Max Bonem - "Food, travel and everything between"
In 1998, a young location scout arrived at the Alexander family’s front door. Their farmhouse is located on over 100 acres of rolling hills and sheep pasture in Matamata, New Zealand. He knocked and, lucky for him, the rugby match that Mr. Alexander was watching intently had reached its halftime break. The property owner answered the door and told the strange visitor that he was welcome to wander the farm as he pleased, but that he would be doing so alone because the farmer had his beloved game to finish watching. The young scout walked about, making sure to close off gates as he went to prevent any of the sheep from escaping, and then he left.
Six weeks later, a not especially well-known film director phoned the farmer and asked whether he could come by to visit the farm with some representatives from New Line Cinema. The farmer told him he was busy, but that he would try to clear an hour to have a chat with them. Soon thereafter, Peter Jackson arrived at the farm and, after the requisite tea and biscuits, asked the farmer if he’d like to help Jackson make the Lord of the Rings come to life by using the farmer’s property as the location for The Shire. The farmer scoured, raised an eyebrow, and replied with, “Lord of the what!?”
There is almost no fantasy series, whether it be in book, TV, or film form, that doesn’t pay homage to J.R.R. Tolkien’s masterpieces, The Hobbit and Lord of the Rings. They are some of the greatest literary works of all time and incredible examples of what humanity is truly capable of in its finest moments. Many of us have done the unthinkable and watched the entire LOTR trilogy in one sitting. I remember doing it once in college and it took so long that we ordered pizza twice (these were the extended additions, each of which was accompanied by at least two hours of bonus features). College was great. Then in the past few years, we returned to Peter Jackson’s Middle Earth with The Hobbit trilogy. Say what you will about the latter series, they’re still fun and magical as hell.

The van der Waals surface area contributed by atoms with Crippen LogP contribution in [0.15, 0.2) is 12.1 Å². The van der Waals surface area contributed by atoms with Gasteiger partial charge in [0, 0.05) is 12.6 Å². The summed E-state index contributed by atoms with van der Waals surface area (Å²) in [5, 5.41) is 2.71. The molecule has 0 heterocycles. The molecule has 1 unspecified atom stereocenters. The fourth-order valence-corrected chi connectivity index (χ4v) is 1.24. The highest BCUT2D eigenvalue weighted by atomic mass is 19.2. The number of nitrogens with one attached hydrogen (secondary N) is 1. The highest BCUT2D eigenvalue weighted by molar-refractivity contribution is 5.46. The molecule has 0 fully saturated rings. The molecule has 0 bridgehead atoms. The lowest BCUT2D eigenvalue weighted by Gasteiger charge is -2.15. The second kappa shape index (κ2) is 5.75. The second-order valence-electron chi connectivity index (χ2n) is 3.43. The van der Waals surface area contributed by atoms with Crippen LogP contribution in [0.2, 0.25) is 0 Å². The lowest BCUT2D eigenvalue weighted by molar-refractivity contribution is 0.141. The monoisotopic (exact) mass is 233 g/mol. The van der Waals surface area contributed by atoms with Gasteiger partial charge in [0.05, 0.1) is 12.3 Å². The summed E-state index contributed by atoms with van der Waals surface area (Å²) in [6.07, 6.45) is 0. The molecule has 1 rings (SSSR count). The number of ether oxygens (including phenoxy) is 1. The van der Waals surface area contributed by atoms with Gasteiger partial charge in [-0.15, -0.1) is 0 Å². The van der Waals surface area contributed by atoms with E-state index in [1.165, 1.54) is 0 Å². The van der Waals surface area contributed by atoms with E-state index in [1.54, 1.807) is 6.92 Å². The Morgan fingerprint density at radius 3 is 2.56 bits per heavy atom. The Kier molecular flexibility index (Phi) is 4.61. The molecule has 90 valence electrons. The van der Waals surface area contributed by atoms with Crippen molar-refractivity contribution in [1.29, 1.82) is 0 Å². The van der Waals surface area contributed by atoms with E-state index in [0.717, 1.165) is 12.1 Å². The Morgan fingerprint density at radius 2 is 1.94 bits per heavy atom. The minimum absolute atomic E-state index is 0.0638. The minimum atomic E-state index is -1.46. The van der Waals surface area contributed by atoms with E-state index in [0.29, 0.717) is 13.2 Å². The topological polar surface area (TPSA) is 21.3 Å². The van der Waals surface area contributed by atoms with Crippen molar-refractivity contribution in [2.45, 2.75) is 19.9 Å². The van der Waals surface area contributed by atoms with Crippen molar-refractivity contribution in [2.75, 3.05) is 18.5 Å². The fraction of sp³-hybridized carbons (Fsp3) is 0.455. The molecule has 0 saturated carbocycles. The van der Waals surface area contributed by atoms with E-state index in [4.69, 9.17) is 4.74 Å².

Of course, when Jackson got the band back together for the Hobbit trilogy, he knew he’d have to resurrect his beloved Shire and, once again, he came calling to the Alexander family. Now after the LOTR trilogy, Jackson’s crew took down Hobbiton as it originally stood, the entirety of which was built out of plastic and styrofoam. When Jackson returned, the farmer and his family welcomed him and the construction crew with open arms once again. This time though, they had one condition: rebuild Hobbiton out of materials that will last so that people can come to see the world you’ve created. Jackson, who now owns a 49% share of Hobbiton, happily obliged.
The first thing you notice is how not out of place The Shire looks set amongst the vast valley that it resides in. There are sheep for as far as the eye can see, none of which appeared in the film because Jackson thought they looked too modern (instead black hoofed and faced sheep were brought up from other farms near Wellington). When you take that first corner though and you spot the old oak tree on top of Bag End, suddenly you’re no longer in New Zealand, you’ve officially landed in Middle Earth.